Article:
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Multiple rare-earth ion environments in amorphous (Gd2O3)(0.230)(P2O5)(0.770) revealed by gadolinium K-edge anomalous x-ray scattering

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Cole, Jacqueline M 
Cramer, Alisha J 
Shastri, Sarvjit D 
Mukaddem, Karim T 
Newport, Robert J 


A Gd K-edge anomalous x-ray scattering (AXS) study is performed on the rare-earth (R) phosphate glass, (Gd2O3)0.230(P2O5)0.770, in order to determine Gd⋯Gd separations in its local structure. The minimum rare-earth separation is of particular interest given that the optical properties of these glasses can quench when rare-earth ions become too close to each other. To this end, a weak Gd⋯Gd pairwise correlation is located at 4.2(1)Å, which is representative of a metaphosphate R⋯R separation. More intense first-neighbor Gd⋯Gd pairwise correlations are found at the larger radial distributions, 4.8(1), 5.1(1), and 5.4(1)Å. These reflect a mixed ultraphosphate and metaphosphate structural character, respectively. A second-neighbor Gd⋯Gd pairwise correlation lies at 6.6(1)Å which is indicative of metaphosphate structures. Meta- and ultraphosphate classifications are made by comparing the R⋯R separations against those of rare-earth phosphate crystal structures, R(PO3)3 and RP5O14, respectively, or difference pair-distribution function (ΔPDF) features determined on similar glasses using difference neutron-scattering methods. The local structure of this glass is therefore found to display multiple rare-earth ion environments, presumably because its composition lies between these two stoichiometric formulae. These Gd⋯Gd separations are well-resolved in ΔPDFs that represent the AXS signal. Indeed, the spatial resolution is so good that it also enables the identification of R⋯X(X=R, P, O) pairwise correlations up to r∼9Å; their average separations lie at r∼7.1(1), 7.6(1), 7.9(1), 8.4(1), and 8.7(1)Å. This is a report of a Gd K-edge AXS study on an amorphous material. Its demonstrated ability to characterize the local structure of a glass up to such a long range of r heralds exciting prospects for AXS studies on other ternary noncrystalline materials. However, the technical challenge of such an experiment should not be underestimated, as is highlighted in this work where probing AXS signal near the Gd K edge is found to produce inelastic x-ray scattering that precludes the normal AXS methods of data processing. Nonetheless, it is shown that AXS results are not only tractable but they also reveal local structure of rare-earth phosphate glasses that is important from a materials-centered perspective and which could not be obtained by other materials characterization methods.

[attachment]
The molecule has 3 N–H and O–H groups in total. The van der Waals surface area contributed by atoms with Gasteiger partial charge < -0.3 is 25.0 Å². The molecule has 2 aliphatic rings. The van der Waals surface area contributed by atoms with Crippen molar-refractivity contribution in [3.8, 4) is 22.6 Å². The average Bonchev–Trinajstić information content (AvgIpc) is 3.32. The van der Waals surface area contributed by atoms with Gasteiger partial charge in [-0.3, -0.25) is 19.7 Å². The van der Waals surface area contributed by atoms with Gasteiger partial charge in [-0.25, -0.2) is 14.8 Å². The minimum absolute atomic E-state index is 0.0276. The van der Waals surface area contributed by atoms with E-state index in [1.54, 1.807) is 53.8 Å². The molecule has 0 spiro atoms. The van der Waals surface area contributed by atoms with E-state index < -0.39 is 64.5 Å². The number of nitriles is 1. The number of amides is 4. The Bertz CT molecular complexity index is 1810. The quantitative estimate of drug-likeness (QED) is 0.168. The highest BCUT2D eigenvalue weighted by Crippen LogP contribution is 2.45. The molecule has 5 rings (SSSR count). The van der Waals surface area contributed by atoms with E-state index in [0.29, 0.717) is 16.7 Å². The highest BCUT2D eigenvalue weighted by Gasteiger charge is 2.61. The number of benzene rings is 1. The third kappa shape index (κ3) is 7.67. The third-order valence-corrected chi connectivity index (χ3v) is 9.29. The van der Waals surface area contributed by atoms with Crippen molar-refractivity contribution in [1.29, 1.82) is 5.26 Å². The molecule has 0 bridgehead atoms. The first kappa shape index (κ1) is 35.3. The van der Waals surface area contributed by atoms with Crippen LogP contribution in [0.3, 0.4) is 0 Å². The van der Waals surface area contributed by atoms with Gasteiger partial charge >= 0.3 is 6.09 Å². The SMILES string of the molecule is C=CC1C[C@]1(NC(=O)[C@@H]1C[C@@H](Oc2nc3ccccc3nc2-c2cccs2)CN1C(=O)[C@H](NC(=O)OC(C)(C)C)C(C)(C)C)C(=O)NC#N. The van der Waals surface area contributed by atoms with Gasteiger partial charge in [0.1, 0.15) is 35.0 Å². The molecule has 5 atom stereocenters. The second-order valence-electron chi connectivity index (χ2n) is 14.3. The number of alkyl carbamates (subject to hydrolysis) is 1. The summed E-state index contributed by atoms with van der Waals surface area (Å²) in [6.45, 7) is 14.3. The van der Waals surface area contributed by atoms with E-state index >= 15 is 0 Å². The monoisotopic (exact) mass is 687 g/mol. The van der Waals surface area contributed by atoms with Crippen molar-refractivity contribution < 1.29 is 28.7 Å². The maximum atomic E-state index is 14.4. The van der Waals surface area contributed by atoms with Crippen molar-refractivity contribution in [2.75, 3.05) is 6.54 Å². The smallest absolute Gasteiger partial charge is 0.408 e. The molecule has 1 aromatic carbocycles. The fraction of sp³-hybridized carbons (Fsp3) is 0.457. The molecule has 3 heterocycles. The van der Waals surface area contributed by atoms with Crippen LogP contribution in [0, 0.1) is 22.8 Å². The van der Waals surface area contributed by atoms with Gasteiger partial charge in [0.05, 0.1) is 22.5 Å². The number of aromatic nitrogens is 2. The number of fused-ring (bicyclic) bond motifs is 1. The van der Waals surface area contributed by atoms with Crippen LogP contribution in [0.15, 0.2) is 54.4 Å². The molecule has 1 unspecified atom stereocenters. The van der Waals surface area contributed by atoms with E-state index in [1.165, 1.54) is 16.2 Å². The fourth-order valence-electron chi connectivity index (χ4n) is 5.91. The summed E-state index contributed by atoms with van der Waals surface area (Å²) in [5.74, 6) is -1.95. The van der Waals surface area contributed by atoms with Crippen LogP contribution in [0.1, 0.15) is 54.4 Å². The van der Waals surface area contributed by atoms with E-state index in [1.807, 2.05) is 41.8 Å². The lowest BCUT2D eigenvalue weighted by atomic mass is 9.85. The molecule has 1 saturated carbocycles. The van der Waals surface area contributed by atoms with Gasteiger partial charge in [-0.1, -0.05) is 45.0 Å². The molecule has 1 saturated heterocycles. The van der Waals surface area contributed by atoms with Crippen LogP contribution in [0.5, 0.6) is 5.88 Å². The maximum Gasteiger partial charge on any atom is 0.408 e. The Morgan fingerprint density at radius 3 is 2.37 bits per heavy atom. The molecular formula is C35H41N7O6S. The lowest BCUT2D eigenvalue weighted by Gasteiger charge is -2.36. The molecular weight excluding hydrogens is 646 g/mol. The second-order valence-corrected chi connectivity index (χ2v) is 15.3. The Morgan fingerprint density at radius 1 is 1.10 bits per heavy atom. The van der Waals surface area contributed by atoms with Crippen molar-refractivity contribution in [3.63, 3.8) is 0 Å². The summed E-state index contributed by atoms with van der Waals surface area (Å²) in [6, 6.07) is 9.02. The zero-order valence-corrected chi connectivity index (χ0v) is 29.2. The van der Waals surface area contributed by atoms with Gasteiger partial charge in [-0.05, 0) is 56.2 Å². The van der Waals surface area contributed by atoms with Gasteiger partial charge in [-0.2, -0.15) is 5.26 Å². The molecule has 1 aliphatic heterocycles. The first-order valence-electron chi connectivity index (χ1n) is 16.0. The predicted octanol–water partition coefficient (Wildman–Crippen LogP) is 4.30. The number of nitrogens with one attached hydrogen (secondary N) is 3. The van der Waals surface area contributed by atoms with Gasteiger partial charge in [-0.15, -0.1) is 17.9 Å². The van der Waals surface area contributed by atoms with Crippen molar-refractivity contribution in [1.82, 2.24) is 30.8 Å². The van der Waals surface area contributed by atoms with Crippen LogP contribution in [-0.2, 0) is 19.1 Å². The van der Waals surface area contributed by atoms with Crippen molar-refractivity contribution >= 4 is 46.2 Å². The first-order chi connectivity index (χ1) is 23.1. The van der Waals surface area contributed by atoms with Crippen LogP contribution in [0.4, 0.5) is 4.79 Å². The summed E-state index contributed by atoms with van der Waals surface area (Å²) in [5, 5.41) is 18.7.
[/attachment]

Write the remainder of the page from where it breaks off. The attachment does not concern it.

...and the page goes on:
3402 Inorganic Chemistry, 34 Chemical Sciences

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Physical Review Materials

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American Physical Society
J.M.C. is grateful to the Royal Commission of the Great Exhibition 1851 for a 2014 Design Fellowship hosted by Argonne National Laboratory (ANL) where work done was supported by the U.S. Department of Energy (DOE) Office of Science, Office of Basic Energy Sciences, and X-ray 1-BM beam line of the Advanced Photon Source, which is a DOE Office of Science User Facility, all under Contract No. DE-AC02-06CH11357. J.M.C. and R.J.N. are also indebted to the Engineering and Physical Sciences Research Council Grant No. GR/L41035 for funding.